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Worried about blackouts this summer? Texas could set new electricity records

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A power plant exploded and lit up the New York City sky with a shade of blue, creating an eerie, confusing scene for many New Yorkers.

With the weather still feeling like winter, it’s hard think about another scorching Texas summer.

Yet the agency that controls about 90 percent of the state’s power grid is already warning that reserves will be low this year.

The Electric Reliability Council of Texas is predicting record electric use as the temperatures rise during the summer months, which could lead to more energy alerts.

ERCOT’s reserve margin is predicted to be an historic low of 7.4 percent. At the same time, electric demand is continuing to increase.

An energy alert can trigger other steps by the reliability council, including load reduction from some industrial customers who have agreed to so under their energy contracts, importing electricity from neighboring regions and voluntary calls for conservation.

Total resource capacity for the upcoming summer is expected to be 78,154 megawatts. A megawatt can power about 200 homes during peak demand.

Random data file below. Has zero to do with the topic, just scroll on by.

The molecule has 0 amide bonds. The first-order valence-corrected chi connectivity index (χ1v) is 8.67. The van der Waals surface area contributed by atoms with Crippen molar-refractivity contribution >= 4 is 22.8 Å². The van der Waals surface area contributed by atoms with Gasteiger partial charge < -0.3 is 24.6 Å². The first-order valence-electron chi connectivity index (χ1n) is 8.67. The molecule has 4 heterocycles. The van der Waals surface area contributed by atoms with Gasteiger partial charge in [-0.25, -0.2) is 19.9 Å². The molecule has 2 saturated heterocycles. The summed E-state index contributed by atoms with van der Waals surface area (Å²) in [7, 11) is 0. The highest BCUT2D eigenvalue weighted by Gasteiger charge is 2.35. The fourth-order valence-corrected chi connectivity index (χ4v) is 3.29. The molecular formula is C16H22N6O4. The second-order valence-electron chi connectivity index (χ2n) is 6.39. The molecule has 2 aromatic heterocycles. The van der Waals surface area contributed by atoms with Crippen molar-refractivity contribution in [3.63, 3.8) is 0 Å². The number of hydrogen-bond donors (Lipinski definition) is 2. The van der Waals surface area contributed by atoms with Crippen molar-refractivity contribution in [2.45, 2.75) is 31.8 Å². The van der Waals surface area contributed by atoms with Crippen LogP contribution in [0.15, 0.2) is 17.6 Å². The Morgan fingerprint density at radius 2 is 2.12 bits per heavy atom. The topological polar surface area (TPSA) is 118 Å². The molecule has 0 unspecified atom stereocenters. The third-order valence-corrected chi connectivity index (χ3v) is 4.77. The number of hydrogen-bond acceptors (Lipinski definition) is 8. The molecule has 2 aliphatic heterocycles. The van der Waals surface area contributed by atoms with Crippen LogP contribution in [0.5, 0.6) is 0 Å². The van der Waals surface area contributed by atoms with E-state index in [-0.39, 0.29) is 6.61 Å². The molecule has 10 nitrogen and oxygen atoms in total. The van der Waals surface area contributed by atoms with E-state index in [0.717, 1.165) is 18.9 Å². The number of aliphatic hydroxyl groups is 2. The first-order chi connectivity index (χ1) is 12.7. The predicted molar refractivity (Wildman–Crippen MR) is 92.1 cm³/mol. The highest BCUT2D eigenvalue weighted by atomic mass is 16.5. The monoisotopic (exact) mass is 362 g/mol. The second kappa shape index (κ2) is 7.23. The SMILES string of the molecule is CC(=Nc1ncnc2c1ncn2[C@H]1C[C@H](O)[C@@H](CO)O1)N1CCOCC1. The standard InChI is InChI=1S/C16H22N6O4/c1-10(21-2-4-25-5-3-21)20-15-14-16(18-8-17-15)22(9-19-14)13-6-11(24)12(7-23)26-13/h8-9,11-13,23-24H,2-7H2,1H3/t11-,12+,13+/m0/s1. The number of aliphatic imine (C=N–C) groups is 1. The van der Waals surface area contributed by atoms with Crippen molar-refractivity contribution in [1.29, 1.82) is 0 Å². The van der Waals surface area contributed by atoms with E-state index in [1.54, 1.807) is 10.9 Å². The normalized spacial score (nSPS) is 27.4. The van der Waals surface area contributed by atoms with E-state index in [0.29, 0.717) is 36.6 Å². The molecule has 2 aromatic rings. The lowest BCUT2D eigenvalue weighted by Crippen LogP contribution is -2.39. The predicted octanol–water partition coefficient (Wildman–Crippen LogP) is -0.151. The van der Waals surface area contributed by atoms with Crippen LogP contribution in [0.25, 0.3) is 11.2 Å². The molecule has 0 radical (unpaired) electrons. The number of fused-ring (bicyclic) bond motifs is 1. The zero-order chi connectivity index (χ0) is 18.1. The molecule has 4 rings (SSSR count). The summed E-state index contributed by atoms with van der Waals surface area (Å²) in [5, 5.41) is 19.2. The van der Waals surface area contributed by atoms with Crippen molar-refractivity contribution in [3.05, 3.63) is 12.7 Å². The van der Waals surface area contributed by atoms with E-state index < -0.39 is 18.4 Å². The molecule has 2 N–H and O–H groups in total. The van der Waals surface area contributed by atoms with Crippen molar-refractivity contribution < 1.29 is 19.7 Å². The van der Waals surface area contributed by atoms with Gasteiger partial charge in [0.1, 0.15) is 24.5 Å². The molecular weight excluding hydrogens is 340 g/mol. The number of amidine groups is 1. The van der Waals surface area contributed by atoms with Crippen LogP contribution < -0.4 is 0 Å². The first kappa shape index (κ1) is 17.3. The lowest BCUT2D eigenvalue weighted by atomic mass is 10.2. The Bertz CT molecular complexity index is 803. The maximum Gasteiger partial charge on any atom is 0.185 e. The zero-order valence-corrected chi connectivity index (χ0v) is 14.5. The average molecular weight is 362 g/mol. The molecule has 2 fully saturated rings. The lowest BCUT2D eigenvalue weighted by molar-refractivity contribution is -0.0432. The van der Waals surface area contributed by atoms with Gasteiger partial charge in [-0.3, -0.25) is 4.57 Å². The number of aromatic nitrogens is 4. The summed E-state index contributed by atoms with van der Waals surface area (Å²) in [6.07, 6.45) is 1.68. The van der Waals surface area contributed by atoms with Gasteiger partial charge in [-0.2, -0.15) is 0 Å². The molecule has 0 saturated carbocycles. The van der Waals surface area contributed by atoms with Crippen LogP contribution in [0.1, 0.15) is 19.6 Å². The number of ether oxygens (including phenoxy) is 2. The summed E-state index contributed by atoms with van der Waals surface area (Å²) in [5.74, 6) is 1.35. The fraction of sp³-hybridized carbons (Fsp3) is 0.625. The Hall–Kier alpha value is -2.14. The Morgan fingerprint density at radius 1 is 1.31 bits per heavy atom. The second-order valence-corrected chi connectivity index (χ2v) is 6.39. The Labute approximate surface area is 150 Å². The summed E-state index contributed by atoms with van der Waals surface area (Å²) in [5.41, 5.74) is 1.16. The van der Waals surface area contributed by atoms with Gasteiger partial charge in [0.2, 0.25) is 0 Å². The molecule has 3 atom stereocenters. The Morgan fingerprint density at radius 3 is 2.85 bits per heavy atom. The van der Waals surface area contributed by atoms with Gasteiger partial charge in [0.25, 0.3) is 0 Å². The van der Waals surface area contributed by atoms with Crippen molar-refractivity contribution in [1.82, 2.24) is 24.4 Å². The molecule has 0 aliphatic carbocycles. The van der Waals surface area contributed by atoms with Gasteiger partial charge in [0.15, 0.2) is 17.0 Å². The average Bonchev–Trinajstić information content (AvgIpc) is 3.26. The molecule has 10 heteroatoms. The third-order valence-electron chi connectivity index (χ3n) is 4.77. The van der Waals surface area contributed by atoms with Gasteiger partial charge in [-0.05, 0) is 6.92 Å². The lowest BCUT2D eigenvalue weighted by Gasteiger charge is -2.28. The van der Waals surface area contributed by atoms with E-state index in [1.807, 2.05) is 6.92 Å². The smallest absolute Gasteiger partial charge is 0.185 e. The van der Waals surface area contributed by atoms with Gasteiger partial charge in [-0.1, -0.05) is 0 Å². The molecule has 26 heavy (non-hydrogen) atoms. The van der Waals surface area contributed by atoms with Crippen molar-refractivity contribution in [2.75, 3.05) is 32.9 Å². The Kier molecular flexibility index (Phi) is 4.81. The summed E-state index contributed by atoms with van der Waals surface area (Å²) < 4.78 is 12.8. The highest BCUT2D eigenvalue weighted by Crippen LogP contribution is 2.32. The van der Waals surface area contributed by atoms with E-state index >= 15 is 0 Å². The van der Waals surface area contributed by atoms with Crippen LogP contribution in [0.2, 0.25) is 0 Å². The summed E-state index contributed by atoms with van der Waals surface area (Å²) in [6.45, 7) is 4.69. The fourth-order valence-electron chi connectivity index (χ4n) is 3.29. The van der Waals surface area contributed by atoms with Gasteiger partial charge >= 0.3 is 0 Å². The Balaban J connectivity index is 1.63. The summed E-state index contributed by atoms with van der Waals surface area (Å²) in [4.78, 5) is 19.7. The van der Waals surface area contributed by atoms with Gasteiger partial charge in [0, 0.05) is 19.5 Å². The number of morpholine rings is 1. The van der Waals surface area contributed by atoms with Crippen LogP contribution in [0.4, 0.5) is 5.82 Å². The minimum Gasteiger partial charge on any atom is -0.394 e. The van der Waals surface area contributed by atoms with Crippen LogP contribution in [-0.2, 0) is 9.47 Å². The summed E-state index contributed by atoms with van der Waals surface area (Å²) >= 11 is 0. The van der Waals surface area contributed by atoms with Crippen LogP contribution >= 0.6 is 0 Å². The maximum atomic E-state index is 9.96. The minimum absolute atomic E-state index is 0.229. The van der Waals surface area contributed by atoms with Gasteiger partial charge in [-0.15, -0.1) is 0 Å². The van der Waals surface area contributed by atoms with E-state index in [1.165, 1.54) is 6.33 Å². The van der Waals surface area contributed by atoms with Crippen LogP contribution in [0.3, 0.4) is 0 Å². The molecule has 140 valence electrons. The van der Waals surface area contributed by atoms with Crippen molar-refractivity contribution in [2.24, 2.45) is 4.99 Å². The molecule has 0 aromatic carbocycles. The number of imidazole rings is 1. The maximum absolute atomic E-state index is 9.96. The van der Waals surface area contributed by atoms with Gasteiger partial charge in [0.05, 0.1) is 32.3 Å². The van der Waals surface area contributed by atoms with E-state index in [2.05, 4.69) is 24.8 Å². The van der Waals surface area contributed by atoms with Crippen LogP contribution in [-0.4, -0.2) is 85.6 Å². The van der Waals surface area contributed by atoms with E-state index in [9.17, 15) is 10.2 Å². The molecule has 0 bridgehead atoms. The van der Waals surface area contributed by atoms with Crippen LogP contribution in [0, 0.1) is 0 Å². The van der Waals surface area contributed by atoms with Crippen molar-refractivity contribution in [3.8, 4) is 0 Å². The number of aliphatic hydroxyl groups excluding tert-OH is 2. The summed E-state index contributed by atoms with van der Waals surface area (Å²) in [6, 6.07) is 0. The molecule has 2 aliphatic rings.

Between 2016 and March 2019, the reliability council set 16 monthly peak demand records and all-time system-wide peak demand records in 2016 and 2018.

Despite the record energy usage predicted this summer, the council is not forecasting rolling blackouts. It’s been eight years since the last blackouts occurred during the extreme cold in February 2011, the same week that the Super Bowl was played at AT&T Stadium.

“I think the good news is ERCOT has done a really commendable job of keeping the lights on,” said Jake Dyer, a policy analyst for the Texas Coalition for Affordable Power, which buys electricity for cities across the state.

At a February meeting with the Texas Public Utility Commission, Bill Magness, the council’s president and CEO, said the agency was “much more likely” to deal with “emergency-alert type conditions” this summer, according to the trade publication, RTO Insider.

It’s too early to say whether Texas will have one of the miserably hot summers that sends electricity usage soaring.

Summer heat is often tied to how wet or dry spring is across Texas.

But the long-range outlook for June, July and August from the Climate Prediction Center is showing a greater chance for above normal temperatures in Texas and near-normal rainfall.

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Bill Hanna is an award-winning reporter who has covered just about every beat at the Star-Telegram. He currently covers Arlington but also writes about a variety of subjects including weather, wildlife, traffic and health.


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